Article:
Tow Smarter Not Harder

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Tow Smarter Not Harder

Postby TugboatPhil » Sun Jan 07, 2007 8:30 am

From my brief time driving OTR, and also pushing and towing barges, I have found these items to be of help to me. Driving a tugboat is a lot like driving a loaded truck and trailer....only with no brakes.

Watch traffic lights as far away as you can. Try to judge their timing so as to not lose your momentum.

Actually read those yellow warning signs; School Bus Stop Ahead, Trucks Entering Highway, Hidden Driveway.... Many situations that you take for granted driving your trusty rig or car are a whole nuther thing when you're towing at or above your capacity.

Check your tire pressure and lugnuts routinely. Clean your brake and running lights often. If you have reflective tape, clean it too. When towing, you have much more potential for damage to others than regular driving.

Check your hitch and latch before hooking up. Think about how many trailers that you've seen along the road that appear to have broken free. If you haven't ever seen them, keep your eyes open, they are out there all the time.

If you can't remember the last time you checked the trailer wheel bearings, it's time to repack them.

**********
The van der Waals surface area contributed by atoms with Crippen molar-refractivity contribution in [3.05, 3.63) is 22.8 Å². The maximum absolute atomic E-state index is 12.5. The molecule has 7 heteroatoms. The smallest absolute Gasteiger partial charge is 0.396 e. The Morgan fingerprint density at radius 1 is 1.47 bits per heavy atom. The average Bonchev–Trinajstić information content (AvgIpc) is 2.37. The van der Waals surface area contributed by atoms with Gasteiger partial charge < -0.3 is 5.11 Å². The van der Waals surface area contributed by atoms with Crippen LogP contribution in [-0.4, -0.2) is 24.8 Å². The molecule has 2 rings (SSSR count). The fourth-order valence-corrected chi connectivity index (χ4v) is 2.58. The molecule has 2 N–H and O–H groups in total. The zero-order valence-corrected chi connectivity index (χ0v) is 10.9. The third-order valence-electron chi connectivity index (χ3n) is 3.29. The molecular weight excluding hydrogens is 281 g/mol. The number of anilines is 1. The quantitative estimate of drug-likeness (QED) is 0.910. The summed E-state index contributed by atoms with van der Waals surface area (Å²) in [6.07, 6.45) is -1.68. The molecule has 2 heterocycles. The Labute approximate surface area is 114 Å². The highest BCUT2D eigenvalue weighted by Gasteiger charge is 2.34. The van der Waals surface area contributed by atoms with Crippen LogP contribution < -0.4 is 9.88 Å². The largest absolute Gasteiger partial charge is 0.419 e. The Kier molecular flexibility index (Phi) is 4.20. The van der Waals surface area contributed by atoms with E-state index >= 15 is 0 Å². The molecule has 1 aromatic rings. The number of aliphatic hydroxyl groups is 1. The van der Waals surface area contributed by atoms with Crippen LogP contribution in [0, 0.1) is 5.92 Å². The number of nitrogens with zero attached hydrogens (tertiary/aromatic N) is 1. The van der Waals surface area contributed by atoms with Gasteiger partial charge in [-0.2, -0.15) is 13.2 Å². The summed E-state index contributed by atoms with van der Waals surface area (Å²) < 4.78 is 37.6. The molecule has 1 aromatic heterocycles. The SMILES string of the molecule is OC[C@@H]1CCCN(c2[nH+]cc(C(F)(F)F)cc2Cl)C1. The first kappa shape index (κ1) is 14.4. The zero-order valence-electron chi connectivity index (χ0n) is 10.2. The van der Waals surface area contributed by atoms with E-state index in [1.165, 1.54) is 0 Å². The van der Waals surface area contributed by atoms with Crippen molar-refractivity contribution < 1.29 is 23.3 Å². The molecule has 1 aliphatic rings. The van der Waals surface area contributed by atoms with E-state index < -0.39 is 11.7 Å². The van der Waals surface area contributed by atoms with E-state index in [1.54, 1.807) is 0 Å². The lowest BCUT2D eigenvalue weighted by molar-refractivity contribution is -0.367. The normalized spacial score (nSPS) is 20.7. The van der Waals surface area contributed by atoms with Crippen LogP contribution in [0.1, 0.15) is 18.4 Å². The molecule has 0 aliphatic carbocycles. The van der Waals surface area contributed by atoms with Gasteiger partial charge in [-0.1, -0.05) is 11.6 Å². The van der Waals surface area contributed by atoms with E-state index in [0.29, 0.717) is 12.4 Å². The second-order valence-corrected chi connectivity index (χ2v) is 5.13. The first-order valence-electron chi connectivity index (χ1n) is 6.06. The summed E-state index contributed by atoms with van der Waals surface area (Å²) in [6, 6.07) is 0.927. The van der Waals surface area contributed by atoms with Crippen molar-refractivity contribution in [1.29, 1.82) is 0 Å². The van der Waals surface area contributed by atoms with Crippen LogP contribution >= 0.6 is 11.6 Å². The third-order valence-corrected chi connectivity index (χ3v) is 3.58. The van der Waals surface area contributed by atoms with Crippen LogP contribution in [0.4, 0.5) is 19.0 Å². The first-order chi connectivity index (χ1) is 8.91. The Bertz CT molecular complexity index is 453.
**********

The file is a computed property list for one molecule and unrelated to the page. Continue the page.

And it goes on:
The most important thing to remember is that any time you are towing on the highway, you are a lawsuit waiting to happen. Keep your trailer in YOUR lane. If you have to hit something, look to your right. Everything on the left is travelling towards you. Everything on the right is stationary. If you are the least hesitant about making a maneuver, try to think about how you'd justify it in court. Because if it doesn't work out, you certainly will have to.

Be safe, be smart, get your load there on time and in good shape.
93 D350, Modifed by Smokehouse Diesel, Ashland, Ohio.
Truck renamed by wife as "The Global Warmer."
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Postby dpuckett » Mon Jan 15, 2007 9:15 am

Good ideas, Tug. I'll add to the list:

Clean off ALL your lights, not just refelctive tape. Makes brake light smore visible, and clean headlights shine MUCH farther.

Keep your windows clean for greater visibility.

Get trailer brakes, even for a john boat. If you have to stop suddenly, your trailer can catch up with and pass you, sending you into a precarious situation (this cost me about $20K indirectly in court costs and lawyer fees).

I try to do most of this stuff whether towing or not. It takes less fuel to kee pgoing 35mph to make that light than it does to stop for 2min and get going again. Every little bit adds up.

Daniel
His- 93 W250 club cab LE, auto to Getrag conversion, piston lift pump, 3.54 LSD. 400k+
Hers- 04 QC 4x4. Built auto, Triple Dog, Air Dog. Funny Round truck that aint so quiet.
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Postby PToombs » Tue Jan 16, 2007 5:05 pm

dpuckett wrote:.

(this cost me about $20K indirectly in court costs and lawyer fees).